Mantis Burn Racing

Mantis Burn Racing

On your scorch-marks...


Top down racers were all the rage when I was growing up, Micro Machines being the pinnacle of genre, and then it all went a bit quiet when hardware was able to render in proper 3D.  Jump on a (fair) few years and whilst there hasn’t been a resurgence, there have been more quick-fix, party-type racing games, with Mantis Burn Racing from VooFoo Studios being the latest.  In the week that PSVR is launching and due to herald a revolution in gaming (if you believe the press), having an older style of game grace our digital stores might seem at odds with the march of progress, though what really matters is the gameplay under the hood and the studio has always delivered on that.

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If you’ve played any type of top down racing game before, you’ll be instantly familiar with what’s on offer from Mantis Burn Racing.  Motorstorm RC sprung to mind when I booted the game up because of the catchy menu music, the swift progression through the screens, and the substance of the racing on track.  Picking from one of three vehicle classes – light, medium and heavy, all with distinct traits – you’re plonked on a track with varying amounts of opponents and have to race from start to finish as quickly as possible… not that you do anything different in a racing game.  With the camera positioned high above and slightly behind, almost like a helicopter view, you draft, drift and drive around twisty desert courses and angular city tracks using basic accelerate, brake and boost controls.  The simplicity of the handling is the hallmark of this genre, where braking points and racing lines play second fiddle to slinging the car into a corner and watching it throw up plumes of dust as it drifts past the apex, and fills the boost meter ready for the next straight.  Anyone can pick up and play this, but there’s more to master than meets the eye.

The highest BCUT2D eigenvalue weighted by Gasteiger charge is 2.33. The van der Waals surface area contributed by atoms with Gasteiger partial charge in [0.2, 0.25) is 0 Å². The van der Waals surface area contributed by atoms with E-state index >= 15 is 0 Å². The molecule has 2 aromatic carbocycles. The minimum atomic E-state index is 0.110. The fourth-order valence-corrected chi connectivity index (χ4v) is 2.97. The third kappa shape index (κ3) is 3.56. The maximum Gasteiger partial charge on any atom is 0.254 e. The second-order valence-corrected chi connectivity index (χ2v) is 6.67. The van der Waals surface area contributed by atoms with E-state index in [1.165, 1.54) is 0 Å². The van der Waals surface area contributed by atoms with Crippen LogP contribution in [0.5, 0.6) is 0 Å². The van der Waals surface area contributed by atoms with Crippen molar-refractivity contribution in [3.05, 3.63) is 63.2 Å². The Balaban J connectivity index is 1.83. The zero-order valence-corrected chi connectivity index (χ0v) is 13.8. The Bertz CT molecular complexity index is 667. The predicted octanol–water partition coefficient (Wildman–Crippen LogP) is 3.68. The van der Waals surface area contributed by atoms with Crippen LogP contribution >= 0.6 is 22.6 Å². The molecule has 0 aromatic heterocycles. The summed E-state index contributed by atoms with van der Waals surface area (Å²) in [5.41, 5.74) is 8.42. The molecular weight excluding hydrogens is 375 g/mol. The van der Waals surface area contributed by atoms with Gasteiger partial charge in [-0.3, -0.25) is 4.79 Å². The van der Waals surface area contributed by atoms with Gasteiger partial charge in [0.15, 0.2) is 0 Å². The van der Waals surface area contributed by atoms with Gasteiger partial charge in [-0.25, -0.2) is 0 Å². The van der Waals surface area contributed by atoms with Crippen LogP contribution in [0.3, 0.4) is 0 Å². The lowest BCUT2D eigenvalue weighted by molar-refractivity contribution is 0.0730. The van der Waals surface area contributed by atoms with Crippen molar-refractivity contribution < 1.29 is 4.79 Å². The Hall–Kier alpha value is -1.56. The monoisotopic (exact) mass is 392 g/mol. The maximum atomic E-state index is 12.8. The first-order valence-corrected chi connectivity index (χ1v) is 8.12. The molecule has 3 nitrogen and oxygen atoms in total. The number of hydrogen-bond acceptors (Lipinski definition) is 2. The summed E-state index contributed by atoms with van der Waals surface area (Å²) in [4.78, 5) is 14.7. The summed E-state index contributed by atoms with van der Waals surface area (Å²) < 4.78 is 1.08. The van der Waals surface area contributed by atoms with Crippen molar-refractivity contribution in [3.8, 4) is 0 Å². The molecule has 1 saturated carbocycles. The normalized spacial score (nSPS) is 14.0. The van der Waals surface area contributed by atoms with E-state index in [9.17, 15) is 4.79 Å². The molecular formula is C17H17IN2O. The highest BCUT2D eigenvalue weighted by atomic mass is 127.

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Each successful race rewards XP and currency which both contribute towards upgrading your vehicle of choice.  There’s no customisation to mess around with (outside the colour of the car and boost trail), there’s no complicated tuning, it’s all just simple and efficient.  XP increases your rank which unlocks parts that can then added to an available slot on the car; fill all the empty slots and you can pay to upgrade the car further and add more slots.  Parts are preset and come as suspension, gearbox, engine, tires and boost, and there’s no right or wrong way to add them.  Once they’re in the inventory it’s a simple case of choosing where to put them.  If you want to keep the light class of cars with the same power but give them more grip, then you’d focus on only upgrading tires and suspension.  Equally, the heavy class needs some help with acceleration and top speed.  The selection of parts, when and where you put them, and what level you take the vehicle to, is entirely your choice.  However, racing through the career mode will force those choices to be made or very quickly you’ll get left in the dust of your rivals.